"This process is a slippery slope. People are so bothered by daily affairs that they don't notice what's happening under their noses," she says. "This country is undergoing a fundamental change and nobody is paying attention, because it's gradual…the slope is becoming more slippery, and when things deteriorate nobody is able to stop them."
"Fascism is a historical term, which is associated with a very unique era featuring very unique problems. One cannot bring such term forward 80 years" says Dr. Oded Heilbronner, who specializes in German history. "In Israel's history we already had moments where the danger of fascism was at the door, yet nothing happened…the question is whether what we see now is escalation, or yet another false alarm."
"One of the questions here is who sets the definition. Mussolini, Franco and Peron defined themselves as fascists. In Israel, it is usually the Left that characterizes some elements as fascistic. Instead of fascism, it is perhaps more appropriate to talk about Jewish nationalism or racism, which continues a tradition lasting thousands of years."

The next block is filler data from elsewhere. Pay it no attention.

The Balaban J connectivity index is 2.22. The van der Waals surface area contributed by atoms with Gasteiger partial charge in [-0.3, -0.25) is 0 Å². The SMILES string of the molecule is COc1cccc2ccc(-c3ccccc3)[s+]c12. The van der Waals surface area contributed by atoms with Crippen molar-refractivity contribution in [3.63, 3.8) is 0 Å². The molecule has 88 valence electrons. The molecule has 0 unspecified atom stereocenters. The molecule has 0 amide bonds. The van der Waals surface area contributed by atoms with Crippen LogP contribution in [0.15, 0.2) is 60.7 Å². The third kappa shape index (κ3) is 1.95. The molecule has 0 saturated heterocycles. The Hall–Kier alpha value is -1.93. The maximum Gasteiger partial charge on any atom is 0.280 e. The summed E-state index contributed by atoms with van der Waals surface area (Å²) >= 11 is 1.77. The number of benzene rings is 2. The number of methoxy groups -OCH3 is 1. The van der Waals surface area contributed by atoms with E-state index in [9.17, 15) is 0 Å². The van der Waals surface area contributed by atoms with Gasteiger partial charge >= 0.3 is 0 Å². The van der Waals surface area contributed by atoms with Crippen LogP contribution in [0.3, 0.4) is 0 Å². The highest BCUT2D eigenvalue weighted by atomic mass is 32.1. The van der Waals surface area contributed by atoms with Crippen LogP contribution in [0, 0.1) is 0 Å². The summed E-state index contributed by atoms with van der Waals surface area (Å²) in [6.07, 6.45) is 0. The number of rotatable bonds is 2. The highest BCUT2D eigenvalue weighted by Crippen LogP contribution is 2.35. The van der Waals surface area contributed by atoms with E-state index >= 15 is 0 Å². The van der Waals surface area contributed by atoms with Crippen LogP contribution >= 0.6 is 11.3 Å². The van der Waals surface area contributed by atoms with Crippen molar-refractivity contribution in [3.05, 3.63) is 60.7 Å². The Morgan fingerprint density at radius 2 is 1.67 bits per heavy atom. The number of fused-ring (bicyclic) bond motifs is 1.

'Radical nationalism at helm'
But why is this nationalism and racism afflicting us, and why now?
"Ben-Gurionism was pragmatic. Establishing a state was a pragmatic deed. Ben-Gurion never sought to fully explain what he meant on the ideological front. These leaders wanted results, and cared less about being right," says former Education Minister Professor Yuli Tamir. "This leadership had been replaced by a generation of people who do not aspire to build, but rather, to provoke. They want credit for the statements, not for their actions, so the statements become sharper. In media-based politics, there is a tendency to radicalize one's positions in order to gain prominence."